Figure 1 Pathophysiological cascade of ascites development and currently available therapeutic interventions. NSBB, non-selective betablocker; TIPS, transjugular intrahepatic portosystemic shunt; RAAS, renin-angiotensin-aldosterone system.

In the ANSWER trial (13), long-term albumin therapy—another emerging disease-modifying treatment—targeted a quite similar patient population (i.e., non-refractory ascites). However, systemic inflammation/circulatory dysfunction (14) rather than portal hypertension is the main therapeutic target of albumin. During a follow-up period of 18 months, survival was 77% with long-term albumin vs. 66% with standard of care. Importantly, the study suffered from lack of blinding, performance bias (long-term albumin patients have been followed more closely), and possibly also Hawthorne effect (closer follow-up in those on long-term albumin may have induced behavioral changes). Notably, most of these concerns may also apply to the previously mentioned TIPS study, nevertheless, the risk reduction seemed to be more profound with TIPS placement. Accordingly, while we are awaiting the results of the PRECIOSA trial (NCT03451292), TIPS rather than long-term albumin is the treatment of choice for recurrent (and refractory) ascites.

Moving to the surgical focus of HBSN, the current version of the AASLD Guidance (1) also provides helpful advice for the management of abdominal hernias, a common and important clinical problem in patients with cirrhosis. In this context, preoperative TIPS placement is mentioned, as effective ascites control is a prerequisite for favorable surgical outcomes. Notably, evidence on preoperative TIPS placement is limited and for other types of surgeries, its role remains unclear (15).

Spontaneous bacterial peritonitis (SBP) is a severe complication of ascites and seen as a consequence of bacterial translocation from the gut, which can be targeted by antibiotic prophylaxis. However, most of the evidence supporting antibiotic prophylaxis for preventing SBP and its sequelae is quite dated, which is particularly worrisome when considering the well-documented changes in microbial epidemiology/susceptibility in cirrhosis. While secondary prophylaxis with norfloxacin is well-established, AASLD (1)—in contrast to EASL (3)—abstains from a firm recommendation for primary prophylaxis in high-risk patients. The emergence of the results of the ASEPTIC trial (NCT04395365), which uses a more pragmatic design than the initial landmark study by Fernández et al. and investigates the efficacy of primary prophylaxis with co-trimoxazole 960 mg q.d. in patients with Child-Turcotte-Pugh stage B/C requiring large-volume paracentesis, will hopefully provide updated data.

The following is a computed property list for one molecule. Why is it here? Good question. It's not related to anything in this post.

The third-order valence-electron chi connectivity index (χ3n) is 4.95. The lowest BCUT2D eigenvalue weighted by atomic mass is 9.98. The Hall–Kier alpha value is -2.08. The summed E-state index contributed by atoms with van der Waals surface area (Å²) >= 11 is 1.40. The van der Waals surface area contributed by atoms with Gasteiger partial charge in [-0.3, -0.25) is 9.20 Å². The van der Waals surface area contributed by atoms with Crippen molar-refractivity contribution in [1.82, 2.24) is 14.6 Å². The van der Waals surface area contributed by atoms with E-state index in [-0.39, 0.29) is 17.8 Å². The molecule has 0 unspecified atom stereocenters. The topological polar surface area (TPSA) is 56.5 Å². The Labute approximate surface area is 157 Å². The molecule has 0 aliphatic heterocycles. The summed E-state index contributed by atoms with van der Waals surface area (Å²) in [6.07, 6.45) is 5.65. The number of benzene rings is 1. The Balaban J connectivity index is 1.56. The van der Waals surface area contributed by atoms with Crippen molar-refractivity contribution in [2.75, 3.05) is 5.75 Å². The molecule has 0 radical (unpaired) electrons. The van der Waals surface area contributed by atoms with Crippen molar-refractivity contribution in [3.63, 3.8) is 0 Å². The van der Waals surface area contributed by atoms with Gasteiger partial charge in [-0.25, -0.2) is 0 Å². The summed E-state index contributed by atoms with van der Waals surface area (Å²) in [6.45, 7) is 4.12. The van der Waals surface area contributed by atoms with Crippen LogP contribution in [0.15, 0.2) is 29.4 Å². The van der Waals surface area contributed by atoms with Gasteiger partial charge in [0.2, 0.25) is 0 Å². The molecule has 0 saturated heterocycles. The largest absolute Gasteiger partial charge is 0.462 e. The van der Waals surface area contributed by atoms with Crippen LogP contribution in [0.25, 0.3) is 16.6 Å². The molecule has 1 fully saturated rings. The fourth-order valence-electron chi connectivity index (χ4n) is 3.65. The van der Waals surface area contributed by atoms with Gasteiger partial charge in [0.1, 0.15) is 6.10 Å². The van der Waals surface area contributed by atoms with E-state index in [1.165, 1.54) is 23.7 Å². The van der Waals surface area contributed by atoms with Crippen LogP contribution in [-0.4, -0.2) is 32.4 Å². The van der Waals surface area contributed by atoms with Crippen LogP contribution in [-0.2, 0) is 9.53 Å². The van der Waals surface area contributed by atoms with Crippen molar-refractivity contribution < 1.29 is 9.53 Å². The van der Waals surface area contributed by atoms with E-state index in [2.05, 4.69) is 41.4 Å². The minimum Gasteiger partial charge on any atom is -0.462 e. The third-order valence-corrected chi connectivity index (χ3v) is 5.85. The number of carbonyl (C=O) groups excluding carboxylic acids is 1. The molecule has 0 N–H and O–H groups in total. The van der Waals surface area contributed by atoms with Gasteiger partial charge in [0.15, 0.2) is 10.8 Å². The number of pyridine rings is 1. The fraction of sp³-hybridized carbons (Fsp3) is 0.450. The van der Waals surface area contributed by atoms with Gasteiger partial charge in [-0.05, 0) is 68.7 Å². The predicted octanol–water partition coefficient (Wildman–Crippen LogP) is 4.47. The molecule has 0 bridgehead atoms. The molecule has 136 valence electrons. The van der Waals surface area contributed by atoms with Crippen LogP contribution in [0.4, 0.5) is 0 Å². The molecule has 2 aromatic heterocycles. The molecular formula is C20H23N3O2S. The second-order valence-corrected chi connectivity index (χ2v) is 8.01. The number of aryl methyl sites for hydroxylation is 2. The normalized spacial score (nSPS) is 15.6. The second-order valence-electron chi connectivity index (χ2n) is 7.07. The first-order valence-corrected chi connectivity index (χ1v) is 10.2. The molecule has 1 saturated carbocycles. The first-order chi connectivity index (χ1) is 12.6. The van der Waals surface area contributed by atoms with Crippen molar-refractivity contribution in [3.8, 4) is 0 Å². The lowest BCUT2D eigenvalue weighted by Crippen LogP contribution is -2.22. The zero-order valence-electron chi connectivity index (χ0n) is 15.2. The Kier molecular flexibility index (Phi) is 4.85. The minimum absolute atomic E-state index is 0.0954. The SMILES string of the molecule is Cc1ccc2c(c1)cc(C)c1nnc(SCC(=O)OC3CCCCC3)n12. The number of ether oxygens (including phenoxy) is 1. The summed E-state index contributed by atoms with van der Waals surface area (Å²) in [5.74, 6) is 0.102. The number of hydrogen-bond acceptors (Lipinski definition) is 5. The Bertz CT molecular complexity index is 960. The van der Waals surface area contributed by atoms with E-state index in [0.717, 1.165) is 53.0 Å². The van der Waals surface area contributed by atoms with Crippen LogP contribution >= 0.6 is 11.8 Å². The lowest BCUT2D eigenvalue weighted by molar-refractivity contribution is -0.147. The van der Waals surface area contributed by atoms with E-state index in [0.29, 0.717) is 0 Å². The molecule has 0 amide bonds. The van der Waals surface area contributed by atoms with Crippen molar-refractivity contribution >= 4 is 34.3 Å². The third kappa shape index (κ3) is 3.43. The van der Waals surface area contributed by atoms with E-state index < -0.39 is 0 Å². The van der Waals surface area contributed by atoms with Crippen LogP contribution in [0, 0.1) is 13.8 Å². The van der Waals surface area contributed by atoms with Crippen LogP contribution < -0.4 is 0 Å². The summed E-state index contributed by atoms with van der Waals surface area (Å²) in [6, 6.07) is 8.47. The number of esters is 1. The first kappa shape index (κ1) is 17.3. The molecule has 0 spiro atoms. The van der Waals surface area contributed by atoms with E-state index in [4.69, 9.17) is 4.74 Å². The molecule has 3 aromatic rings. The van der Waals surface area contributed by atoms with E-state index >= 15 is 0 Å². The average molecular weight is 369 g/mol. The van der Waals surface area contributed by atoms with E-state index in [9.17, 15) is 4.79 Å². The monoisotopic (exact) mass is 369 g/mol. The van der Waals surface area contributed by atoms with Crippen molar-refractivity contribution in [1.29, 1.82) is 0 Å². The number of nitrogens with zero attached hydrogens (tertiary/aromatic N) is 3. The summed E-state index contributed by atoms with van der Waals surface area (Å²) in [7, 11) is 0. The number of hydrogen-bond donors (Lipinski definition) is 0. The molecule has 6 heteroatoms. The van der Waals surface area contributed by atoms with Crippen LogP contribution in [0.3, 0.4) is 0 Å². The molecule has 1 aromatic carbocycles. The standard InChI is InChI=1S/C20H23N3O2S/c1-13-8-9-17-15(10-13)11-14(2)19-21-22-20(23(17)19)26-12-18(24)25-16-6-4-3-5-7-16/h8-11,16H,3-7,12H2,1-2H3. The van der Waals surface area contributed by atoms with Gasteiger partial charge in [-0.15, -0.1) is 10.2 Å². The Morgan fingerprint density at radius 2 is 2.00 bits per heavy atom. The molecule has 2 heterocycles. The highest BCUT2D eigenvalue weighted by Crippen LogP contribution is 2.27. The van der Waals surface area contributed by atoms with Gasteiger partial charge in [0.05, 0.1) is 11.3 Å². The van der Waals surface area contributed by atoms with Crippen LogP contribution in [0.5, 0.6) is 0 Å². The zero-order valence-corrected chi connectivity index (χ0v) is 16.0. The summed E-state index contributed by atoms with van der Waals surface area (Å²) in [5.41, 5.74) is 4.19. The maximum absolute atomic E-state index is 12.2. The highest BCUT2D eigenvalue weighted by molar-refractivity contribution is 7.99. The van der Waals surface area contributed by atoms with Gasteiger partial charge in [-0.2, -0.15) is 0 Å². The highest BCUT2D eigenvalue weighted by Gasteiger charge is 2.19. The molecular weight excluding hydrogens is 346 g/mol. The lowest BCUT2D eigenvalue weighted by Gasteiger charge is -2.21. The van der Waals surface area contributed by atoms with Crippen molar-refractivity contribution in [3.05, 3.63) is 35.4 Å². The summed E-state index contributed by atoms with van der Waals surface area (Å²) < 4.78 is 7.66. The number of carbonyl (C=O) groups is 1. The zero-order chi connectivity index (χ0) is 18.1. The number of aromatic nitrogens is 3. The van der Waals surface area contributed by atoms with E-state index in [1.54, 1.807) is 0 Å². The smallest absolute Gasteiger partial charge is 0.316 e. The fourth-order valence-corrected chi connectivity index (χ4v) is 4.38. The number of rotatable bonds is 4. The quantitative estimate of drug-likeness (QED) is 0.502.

Finally, the AASLD Guidance (1) adopted the continuous administration of terlipressin, which is better tolerated, as compared to bolus administration (16). This recommendation seems particularly far-seeing in the light of more recently emerging concerns about increased rates of respiratory failure in terlipressin-treated patients (17,18).

Notably, the AASLD refers to their document as a guidance rather than a guideline, as a sufficient number of randomized-controlled trials for the latter was not available (1). Nevertheless, it seems that hepatologists are getting to the root of the ascites trouble by preventive measures (NSBB therapy) and timely (i.e., already at the stage of recurrent ascites) disease-modifying intervention (TIPS placement), acting ‘upstream’ in the pathophysiological cascade. Targeting systemic inflammation/circulatory dysfunction with long-term albumin may add to the armamentarium, if its effectiveness is confirmed by further trials.


Funding: None.


Provenance and Peer Review: This article was commissioned by the editorial office, Hepatobiliary Surgery and Nutrition. The article did not undergo external peer review.

Conflicts of Interest: Both authors have completed the ICMJE uniform disclosure form (available at MM served as a speaker and/or consultant and/or advisory board member for AbbVie, Collective Acumen, Gilead, and Takeda, and W. L. Gore & Associates and received travel support from AbbVie and Gilead. BS received travel support from AbbVie and Gilead. The authors have no other conflicts of interest to declare.

Ethical Statement: The authors are accountable for all aspects of the work in ensuring that questions related to the accuracy or integrity of any part of the work are appropriately investigated and resolved.

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Cite this article as: Mandorfer M, Simbrunner B. Ascites and complications: getting to the root of the trouble. Hepatobiliary Surg Nutr 2023;12(1):124-127. doi: 10.21037/hbsn-22-625